New York Times
Author Danielle Ofri, January 19, 2017
It’s clear that how doctors and nurses communicate their treatment can have profound effects on how patients experience the results of that treatment. Yet the conversation between doctors and patients is one of the least valued aspects of medical care. Insurance reimbursements for tests and medical procedures dwarf reimbursements for talking to patients or spending time thinking about what ails them. And the pharmaceutical industry, with its direct-to-consumer advertising, has promulgated the fallacy that every ailment must be met with a pill — brand name, of course.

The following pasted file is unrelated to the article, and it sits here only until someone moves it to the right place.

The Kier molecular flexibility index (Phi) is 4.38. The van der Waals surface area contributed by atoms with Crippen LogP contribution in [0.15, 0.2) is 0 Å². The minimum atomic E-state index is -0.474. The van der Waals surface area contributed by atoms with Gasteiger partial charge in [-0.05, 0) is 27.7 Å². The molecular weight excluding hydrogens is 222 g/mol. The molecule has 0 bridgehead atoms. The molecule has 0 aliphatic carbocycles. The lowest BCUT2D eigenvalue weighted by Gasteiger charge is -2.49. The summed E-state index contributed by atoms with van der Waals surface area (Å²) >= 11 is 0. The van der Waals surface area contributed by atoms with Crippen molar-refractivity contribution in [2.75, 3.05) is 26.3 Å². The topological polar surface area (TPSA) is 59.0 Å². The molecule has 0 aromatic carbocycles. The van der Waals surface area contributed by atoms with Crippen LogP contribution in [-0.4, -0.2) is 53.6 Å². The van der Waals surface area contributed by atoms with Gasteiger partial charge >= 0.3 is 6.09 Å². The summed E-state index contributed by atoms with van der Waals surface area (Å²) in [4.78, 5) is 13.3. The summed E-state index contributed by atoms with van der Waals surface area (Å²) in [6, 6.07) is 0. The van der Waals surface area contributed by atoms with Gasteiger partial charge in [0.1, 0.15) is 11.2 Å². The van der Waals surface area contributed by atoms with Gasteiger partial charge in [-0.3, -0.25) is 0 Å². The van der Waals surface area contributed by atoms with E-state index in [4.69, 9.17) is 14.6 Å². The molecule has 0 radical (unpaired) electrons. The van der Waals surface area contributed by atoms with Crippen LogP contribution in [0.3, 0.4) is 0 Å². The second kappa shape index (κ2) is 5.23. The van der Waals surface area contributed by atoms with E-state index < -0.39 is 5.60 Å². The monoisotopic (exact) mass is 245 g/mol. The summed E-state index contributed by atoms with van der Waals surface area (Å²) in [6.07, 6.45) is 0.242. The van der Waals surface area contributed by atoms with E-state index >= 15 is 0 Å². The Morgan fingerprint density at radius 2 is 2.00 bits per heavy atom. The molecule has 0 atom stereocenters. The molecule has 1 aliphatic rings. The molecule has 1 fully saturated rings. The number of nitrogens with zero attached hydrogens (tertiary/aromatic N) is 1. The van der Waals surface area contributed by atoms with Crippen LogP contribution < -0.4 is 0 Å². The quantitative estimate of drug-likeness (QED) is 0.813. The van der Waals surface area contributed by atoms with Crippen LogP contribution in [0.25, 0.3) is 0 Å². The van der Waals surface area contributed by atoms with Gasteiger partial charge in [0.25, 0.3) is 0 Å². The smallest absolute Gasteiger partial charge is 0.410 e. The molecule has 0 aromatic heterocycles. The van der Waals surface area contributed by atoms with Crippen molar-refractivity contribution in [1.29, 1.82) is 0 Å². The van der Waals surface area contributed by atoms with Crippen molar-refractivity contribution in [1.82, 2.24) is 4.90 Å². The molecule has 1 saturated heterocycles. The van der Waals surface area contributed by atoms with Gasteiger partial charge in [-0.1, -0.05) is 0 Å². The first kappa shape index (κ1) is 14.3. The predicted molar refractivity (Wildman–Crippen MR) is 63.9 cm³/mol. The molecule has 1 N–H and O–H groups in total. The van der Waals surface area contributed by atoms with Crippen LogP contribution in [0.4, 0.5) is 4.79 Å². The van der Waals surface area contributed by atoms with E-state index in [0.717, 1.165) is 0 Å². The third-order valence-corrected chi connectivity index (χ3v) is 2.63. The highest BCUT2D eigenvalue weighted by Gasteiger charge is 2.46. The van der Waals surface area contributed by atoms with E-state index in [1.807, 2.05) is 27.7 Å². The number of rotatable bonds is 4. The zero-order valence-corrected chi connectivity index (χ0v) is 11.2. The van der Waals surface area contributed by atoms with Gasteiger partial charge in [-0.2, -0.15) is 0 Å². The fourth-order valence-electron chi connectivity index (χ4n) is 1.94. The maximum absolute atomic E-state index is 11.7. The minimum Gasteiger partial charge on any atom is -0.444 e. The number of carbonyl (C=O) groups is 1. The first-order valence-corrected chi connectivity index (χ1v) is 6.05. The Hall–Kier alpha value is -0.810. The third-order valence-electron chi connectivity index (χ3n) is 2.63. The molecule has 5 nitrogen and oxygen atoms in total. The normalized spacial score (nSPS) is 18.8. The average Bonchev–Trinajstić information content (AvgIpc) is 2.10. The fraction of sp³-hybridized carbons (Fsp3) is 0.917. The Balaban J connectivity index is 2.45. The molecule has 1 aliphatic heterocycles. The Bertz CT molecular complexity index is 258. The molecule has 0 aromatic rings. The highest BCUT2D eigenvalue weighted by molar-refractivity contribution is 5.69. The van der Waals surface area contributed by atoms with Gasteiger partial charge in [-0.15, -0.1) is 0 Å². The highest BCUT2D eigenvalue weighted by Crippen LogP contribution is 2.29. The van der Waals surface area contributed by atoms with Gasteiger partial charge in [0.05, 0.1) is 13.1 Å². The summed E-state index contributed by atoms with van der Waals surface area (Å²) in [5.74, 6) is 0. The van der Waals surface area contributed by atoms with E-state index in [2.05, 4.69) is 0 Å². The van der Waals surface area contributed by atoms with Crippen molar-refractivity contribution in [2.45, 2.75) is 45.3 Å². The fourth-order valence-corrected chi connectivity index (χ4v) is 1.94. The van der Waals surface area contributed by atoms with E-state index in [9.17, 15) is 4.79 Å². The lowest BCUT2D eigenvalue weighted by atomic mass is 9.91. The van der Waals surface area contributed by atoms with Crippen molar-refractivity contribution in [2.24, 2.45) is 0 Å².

As health care faces its latest overhaul, it’s crucial for the medical profession, as well as insurance companies and decision makers in government, to recognize the power of the doctor-patient conversation. It’s the most valuable diagnostic tool we have and can be remarkably effective as a treatment tool as well. Training for doctors and other medical professionals should emphasize communication skills with the same rigor that it does for other clinical skills.